Memory cell (computing)

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The memory cell is the fundamental building block of computer memory. The memory cell is an electronic circuit that stores one bit of binary information and it must be set to store a logic 1 (high voltage level) and reset to store a logic 0 (low voltage level). Its value is maintained/stored until it is changed by the set/reset process. The value in the memory cell can be accessed by reading it.

Over the history of computing many different memory cell architectures have been used including core memory and bubble memory, but the most common ones used are flip-flops and capacitors.

The SRAM, static ram memory cell is a type of flip-flop circuit, usually implemented using FETs. These require very low power to keep the stored value when not being accessed.

A second type, DRAM is based around a capacitor. Charging and discharging this capacitor can store a '1' or a '0' in the cell. However, the charge in this capacitor will slowly leak away, and must be refreshed periodically. Because of this refresh process, DRAM uses more power, but can achieve greater storage densities.

Description[edit]

The memory cell is the fundamental building block of memory. It can be implemented using different technologies, such as bipolar, MOS, and other semiconductor devices. It can also be built from magnetic material such as ferrite cores or magnetic bubbles.[1] Regardless of the implementation technology used, the purpose of the binary memory cell is always the same. It stores one bit of binary information that can be accessed by reading the cell and it must be set to store a 1 and reset to store a 0.[2]

Significance[edit]

Square array of DRAM memory cells being read

Logic circuits without memory cells or feedback paths are called combinational, their outputs values depend only on the current value of their input values. They do not have memory. But memory is a key element of digital systems. In computers, it allows to store both programs and data and memory cells are also used for temporary storage of the output of combinational circuits to be used later by digital systems. Logic circuits that use memory cells are called sequential circuits. Its output depends not only on the present value of its inputs, but also on the circuits previous state, as determined by the values stored on is memory cells. These circuits require a timing generator or clock for their operation.[3]

Computer memory used in most contemporary computer systems is built mainly out of DRAM cells, since the layout is much smaller than SRAM, it can be more densely packed yielding cheaper memory with greater capacity. Since the DRAM memory cell stores its value as the charge of a capacitor, and there are current leakage issues, its value must be constantly rewriten. this is one of the reasons that make DRAM cells slower than the larger SRAM (Static RAM) cells, which has its value always available. That is the reason why SRAM memory is used for on-chip cache included in modern microprocessor chips.[4]

History[edit]

A 32 x 32 core memory plane storing 1024 bits of data.
Intel 1103 DRAM chip

On December 11, 1946 Freddie Williams applied for a patent on his cathode-ray tube (CRT) storing device (Williams tube) with 128 40-bit words. It was operational in 1947 and is considered the first practical implementation of random-access memory.[5] In that year, the first patent applications for magnetic-core memory were filed by Frederick Viehe.[6][7] An Wang, Ken Olsen and Jay Forrester also contributed to its development.[8] The first modern memory cells were introduced in 1965, when John Schmidt designed the first 64-bit MOS p-channel SRAM.[9] The first bipolar 64-bit SRAM was released by Intel in 1969 with the 3101 Schottky TTL. One year later it released the first DRAM chip, the Intel 1103 that by 1972 beat all worldwide records in semiconductor memory sales.[10]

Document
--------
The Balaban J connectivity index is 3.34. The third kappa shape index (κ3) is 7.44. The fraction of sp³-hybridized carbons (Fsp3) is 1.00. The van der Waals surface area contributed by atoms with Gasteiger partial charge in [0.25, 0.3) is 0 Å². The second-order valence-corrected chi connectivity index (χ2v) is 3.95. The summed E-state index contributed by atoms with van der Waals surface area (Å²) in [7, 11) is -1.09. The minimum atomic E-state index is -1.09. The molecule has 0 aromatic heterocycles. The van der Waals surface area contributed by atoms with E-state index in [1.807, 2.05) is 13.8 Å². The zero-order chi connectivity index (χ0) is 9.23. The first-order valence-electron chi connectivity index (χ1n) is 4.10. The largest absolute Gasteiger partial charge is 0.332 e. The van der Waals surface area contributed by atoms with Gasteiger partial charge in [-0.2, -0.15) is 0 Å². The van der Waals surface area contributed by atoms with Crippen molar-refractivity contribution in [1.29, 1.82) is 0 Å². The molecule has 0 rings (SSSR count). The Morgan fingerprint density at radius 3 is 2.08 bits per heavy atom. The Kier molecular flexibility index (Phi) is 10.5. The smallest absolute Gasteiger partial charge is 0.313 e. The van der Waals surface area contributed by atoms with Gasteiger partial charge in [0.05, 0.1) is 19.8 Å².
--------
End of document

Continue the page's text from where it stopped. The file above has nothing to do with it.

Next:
Implementation[edit]

The following schematics detail the three most used implementations for memory cells :

  • The Dynamic Random Access Memory cell (DRAM)
  • The Static Random Access Memory cell (SRAM)
  • Flip flops like the J/K shown below.
DRAM Cell (1 Transistor and one capacitor)
SRAM Cell (6 Transistors)
Clocked J/K flip flop

Operation[edit]

DRAM memory cell[edit]

Die of the MT4C1024 integrating one-mebibit of DRAM memory cells.

Storage[edit]

The storage element of the DRAM memory cell is the capacitor labeled (4) in the diagram above. The charge stored in the capacitor degrades over time, so its value must be refreshed (read and rewritten) periodically. The nMOS transistor (3) acts as a gate to allow reading or writing when open or storing when closed.[11]

Reading[edit]

For reading the Word line drives a logic 1 (voltage high) into the gate of the nMOS transistor (3) which makes it conductive and the charge stored at the capacitor (4) is then transferred to the bit line. The bit line will have a parasitic capacitance (5) that will drain part of the charge and slow the reading process. The capacitance of the bit line will determine the needed size of the storage capacitor (4). It is a trade-off. If the storage capacitor is too small, the voltage of the bit line would take too much time to raise or not even rise above the threshold needed by the amplifiers at the end of the bit line. Since the reading process degrades the charge in the storage capacitor (4) its value is rewritten after each read.[12]